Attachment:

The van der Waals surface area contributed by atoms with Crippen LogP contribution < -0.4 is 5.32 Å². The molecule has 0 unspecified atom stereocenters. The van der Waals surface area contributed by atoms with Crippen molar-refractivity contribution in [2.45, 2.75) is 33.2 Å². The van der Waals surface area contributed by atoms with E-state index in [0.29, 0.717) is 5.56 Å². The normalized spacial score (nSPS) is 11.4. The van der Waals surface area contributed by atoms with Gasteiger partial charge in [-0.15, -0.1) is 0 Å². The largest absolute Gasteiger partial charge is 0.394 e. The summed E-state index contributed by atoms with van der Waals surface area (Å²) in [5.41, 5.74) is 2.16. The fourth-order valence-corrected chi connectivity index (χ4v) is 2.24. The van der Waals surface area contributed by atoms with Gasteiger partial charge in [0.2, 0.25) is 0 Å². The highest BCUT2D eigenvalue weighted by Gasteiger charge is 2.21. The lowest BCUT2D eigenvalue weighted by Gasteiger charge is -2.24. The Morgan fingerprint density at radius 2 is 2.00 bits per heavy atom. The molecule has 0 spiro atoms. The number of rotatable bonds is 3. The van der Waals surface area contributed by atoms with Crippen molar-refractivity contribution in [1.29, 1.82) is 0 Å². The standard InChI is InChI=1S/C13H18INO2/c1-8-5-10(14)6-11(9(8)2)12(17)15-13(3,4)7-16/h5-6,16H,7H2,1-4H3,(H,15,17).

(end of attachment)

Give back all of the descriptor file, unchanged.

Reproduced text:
The van der Waals surface area contributed by atoms with Crippen LogP contribution < -0.4 is 5.32 Å². The molecule has 0 unspecified atom stereocenters. The van der Waals surface area contributed by atoms with Crippen molar-refractivity contribution in [2.45, 2.75) is 33.2 Å². The van der Waals surface area contributed by atoms with E-state index in [0.29, 0.717) is 5.56 Å². The normalized spacial score (nSPS) is 11.4. The van der Waals surface area contributed by atoms with Gasteiger partial charge in [-0.15, -0.1) is 0 Å². The largest absolute Gasteiger partial charge is 0.394 e. The summed E-state index contributed by atoms with van der Waals surface area (Å²) in [5.41, 5.74) is 2.16. The fourth-order valence-corrected chi connectivity index (χ4v) is 2.24. The van der Waals surface area contributed by atoms with Gasteiger partial charge in [0.2, 0.25) is 0 Å². The highest BCUT2D eigenvalue weighted by Gasteiger charge is 2.21. The lowest BCUT2D eigenvalue weighted by Gasteiger charge is -2.24. The Morgan fingerprint density at radius 2 is 2.00 bits per heavy atom. The molecule has 0 spiro atoms. The number of rotatable bonds is 3. The van der Waals surface area contributed by atoms with Crippen molar-refractivity contribution in [1.29, 1.82) is 0 Å². The standard InChI is InChI=1S/C13H18INO2/c1-8-5-10(14)6-11(9(8)2)12(17)15-13(3,4)7-16/h5-6,16H,7H2,1-4H3,(H,15,17).